The good, the bad and the ugly of inflammation

The good, the bad and the ugly of inflammation

Inflammaging – no it is not a spelling mistake

AT LAST! The nexus of diet, gut health, inflammation, chronic disease and ageing is starting to get the attention it deserves. A medical doctor that I have a lot of time for, Dr. Danny L. Katz said it well, that diet is THE SINGLE best predictor of premature death and chronic disease. In reverse, overall diet quality is the single leading predictor of longevity and vitality.

This doesn't mean we can change just our diet and pay less attention to the benefits of exercise and sleep. Rather, it is a reflection of just how poor our diets have been in the industrialised era of relying on food from our supermarkets. 

Dr. Katz questions why our medical practitioners just measure temperature, heart rate and blood pressure as the basics of wellness when what you do with your fork and feet (exercise) in your everyday life are by far the most obvious predictors about what is going to happen with your health. High blood pressure and heart rates might lead to a prescription of blood thinners in acute circumstances – but this doesn’t treat the cause. It will suppress the symptoms and immediate suffering, but it won’t eliminate the accelerated pathway to disease, premature ageing or death.

Why is diet an important predictor of disease and premature ageing

A leading research institute in Australia, The Centenary Institute, has just released a book stating clearly that the key to minimising premature ageing is to reduce inflammation throughout life, and a key to that is a gut healthy diet and lifestyle of sleep, exercise and learning. “The Good Gut anti-inflammatory diet” by Prof Hansbro in collaboration with Dr. Michael Mosley features some of the findings in our research, where not only heart disease risk factors were modified, but also inflammation markers. The book features Dr. Claire Baileys nutrition tip #11,  that the seaweed in our research, or seaweed fibre supplements if you can’t do the seaweed, are important for your heart and your gut health, including shifting your inflammation status.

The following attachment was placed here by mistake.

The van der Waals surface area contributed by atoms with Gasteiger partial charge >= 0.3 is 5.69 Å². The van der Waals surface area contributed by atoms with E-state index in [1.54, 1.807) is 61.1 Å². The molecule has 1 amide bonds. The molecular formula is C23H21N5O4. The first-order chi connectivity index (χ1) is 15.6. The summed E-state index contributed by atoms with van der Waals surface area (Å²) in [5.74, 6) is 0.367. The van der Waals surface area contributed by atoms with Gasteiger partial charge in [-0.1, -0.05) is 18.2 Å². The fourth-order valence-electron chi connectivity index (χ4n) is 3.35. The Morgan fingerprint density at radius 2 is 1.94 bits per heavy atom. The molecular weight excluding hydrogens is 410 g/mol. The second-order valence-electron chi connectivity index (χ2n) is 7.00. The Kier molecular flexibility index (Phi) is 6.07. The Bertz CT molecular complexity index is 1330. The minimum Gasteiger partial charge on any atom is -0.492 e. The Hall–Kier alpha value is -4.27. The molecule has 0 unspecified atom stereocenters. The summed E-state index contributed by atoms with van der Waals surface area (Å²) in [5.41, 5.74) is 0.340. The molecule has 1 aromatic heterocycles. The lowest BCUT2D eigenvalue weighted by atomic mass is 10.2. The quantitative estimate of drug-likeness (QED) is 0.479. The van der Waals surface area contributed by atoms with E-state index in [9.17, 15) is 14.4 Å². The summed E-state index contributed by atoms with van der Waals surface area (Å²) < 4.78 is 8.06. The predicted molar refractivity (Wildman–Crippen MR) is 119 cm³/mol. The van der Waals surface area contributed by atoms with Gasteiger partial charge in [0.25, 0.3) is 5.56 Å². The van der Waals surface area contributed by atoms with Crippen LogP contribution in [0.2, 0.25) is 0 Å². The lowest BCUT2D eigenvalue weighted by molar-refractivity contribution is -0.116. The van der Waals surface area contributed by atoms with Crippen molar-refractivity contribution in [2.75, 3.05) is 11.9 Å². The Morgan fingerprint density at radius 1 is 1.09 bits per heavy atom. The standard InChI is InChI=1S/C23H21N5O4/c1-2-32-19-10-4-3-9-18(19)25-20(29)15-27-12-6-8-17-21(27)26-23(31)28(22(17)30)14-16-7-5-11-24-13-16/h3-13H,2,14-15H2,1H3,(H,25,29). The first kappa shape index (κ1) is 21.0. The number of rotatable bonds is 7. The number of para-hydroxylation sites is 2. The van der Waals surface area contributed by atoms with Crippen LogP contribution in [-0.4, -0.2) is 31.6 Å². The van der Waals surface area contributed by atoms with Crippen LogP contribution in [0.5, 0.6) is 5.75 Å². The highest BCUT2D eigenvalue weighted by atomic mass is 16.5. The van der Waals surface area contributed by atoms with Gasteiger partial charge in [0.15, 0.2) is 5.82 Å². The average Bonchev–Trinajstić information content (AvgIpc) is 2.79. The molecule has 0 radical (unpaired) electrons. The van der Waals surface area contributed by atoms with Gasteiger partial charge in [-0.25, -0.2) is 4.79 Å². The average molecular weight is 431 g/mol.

The good

Inflammation is a natural and important part of our immune system. Without it we would turn into Davey Jone’s locker and melt into the diversity of microbial life before we get a chance to get started. It is there all the time fending off infections from the grazed knees of youth, mending those broken bones and sprained ligaments, and under normal circumstances fighting the good fight in eliminating viral infections like CORONA from our system. When small puzzle pieces (pattern recognition receptors) on cell membranes get triggered by pathogens (PAMPS) or danger (DAMPS) signals, cytokines start to flow. Inflammation is the body’s natural response to stressors, but when the stressor has gone the inflammation system needs to regulate itself to slow down.

The bad

Inflammation is such a complex system of molecular signals, cell activity and microbial cells that we don’t fully comprehend it. Because it is complex, a small imbalance in the process can mean that we lose the ability to turn inflammation off, or that inflammation fails to recognised our own cells, goes into overdrive and attacks what it should be protecting. This is in large part what is happening in long COVID and auto-immune diseases.

When the stressors continue, or when the body can’t shut down the process, a number of different inflammatory cytokine markers, such as interleukin-1beta (IL-1β) and type I interferons (IFNs), tumor necrosis factors (TNF-alpha), are circulating in the blood.  This is called chronic inflammation and it is draining and damaging to our bodies. These cytokines are produced by our own cells, for example skin cells, gut cells, bone, joints or immune cells in the blood stream. This is why different organs are attacked by different types of inflammation. Once these inflammation markers persist, autoinflammatory, autoimmune or rheumatic diseases arise.